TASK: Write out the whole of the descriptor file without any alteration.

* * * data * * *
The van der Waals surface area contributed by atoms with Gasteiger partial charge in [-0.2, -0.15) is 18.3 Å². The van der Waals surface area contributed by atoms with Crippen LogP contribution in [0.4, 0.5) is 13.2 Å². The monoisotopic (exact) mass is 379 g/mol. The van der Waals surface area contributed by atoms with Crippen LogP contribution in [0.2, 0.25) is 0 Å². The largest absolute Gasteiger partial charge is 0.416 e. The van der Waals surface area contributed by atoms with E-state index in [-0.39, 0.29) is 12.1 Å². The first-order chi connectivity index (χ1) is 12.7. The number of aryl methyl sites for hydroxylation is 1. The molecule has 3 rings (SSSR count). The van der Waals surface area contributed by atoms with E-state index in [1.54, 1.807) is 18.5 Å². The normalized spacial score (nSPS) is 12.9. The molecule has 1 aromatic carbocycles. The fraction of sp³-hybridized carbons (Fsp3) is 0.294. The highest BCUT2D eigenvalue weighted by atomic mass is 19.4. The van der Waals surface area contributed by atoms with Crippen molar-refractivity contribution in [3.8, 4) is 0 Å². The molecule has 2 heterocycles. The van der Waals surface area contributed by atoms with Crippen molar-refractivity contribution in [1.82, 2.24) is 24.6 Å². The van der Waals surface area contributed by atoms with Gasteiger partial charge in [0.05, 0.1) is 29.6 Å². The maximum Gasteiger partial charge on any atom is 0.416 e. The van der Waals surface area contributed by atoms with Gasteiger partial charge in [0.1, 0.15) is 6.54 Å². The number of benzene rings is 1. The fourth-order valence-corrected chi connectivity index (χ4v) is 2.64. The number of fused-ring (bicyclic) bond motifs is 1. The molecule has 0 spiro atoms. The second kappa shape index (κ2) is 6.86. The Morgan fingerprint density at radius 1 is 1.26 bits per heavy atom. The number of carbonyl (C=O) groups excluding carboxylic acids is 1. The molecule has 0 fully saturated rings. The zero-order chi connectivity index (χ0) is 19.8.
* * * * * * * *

The van der Waals surface area contributed by atoms with Gasteiger partial charge in [-0.2, -0.15) is 18.3 Å². The van der Waals surface area contributed by atoms with Crippen LogP contribution in [0.4, 0.5) is 13.2 Å². The monoisotopic (exact) mass is 379 g/mol. The van der Waals surface area contributed by atoms with Crippen LogP contribution in [0.2, 0.25) is 0 Å². The largest absolute Gasteiger partial charge is 0.416 e. The van der Waals surface area contributed by atoms with E-state index in [-0.39, 0.29) is 12.1 Å². The first-order chi connectivity index (χ1) is 12.7. The number of aryl methyl sites for hydroxylation is 1. The molecule has 3 rings (SSSR count). The van der Waals surface area contributed by atoms with E-state index in [1.54, 1.807) is 18.5 Å². The normalized spacial score (nSPS) is 12.9. The molecule has 1 aromatic carbocycles. The fraction of sp³-hybridized carbons (Fsp3) is 0.294. The highest BCUT2D eigenvalue weighted by atomic mass is 19.4. The van der Waals surface area contributed by atoms with Crippen molar-refractivity contribution in [3.8, 4) is 0 Å². The molecule has 2 heterocycles. The van der Waals surface area contributed by atoms with Crippen molar-refractivity contribution in [1.82, 2.24) is 24.6 Å². The van der Waals surface area contributed by atoms with Gasteiger partial charge in [0.05, 0.1) is 29.6 Å². The maximum Gasteiger partial charge on any atom is 0.416 e. The van der Waals surface area contributed by atoms with Gasteiger partial charge in [0.1, 0.15) is 6.54 Å². The number of benzene rings is 1. The fourth-order valence-corrected chi connectivity index (χ4v) is 2.64. The number of fused-ring (bicyclic) bond motifs is 1. The molecule has 0 spiro atoms. The second kappa shape index (κ2) is 6.86. The Morgan fingerprint density at radius 1 is 1.26 bits per heavy atom. The number of carbonyl (C=O) groups excluding carboxylic acids is 1. The molecule has 0 fully saturated rings. The zero-order chi connectivity index (χ0) is 19.8.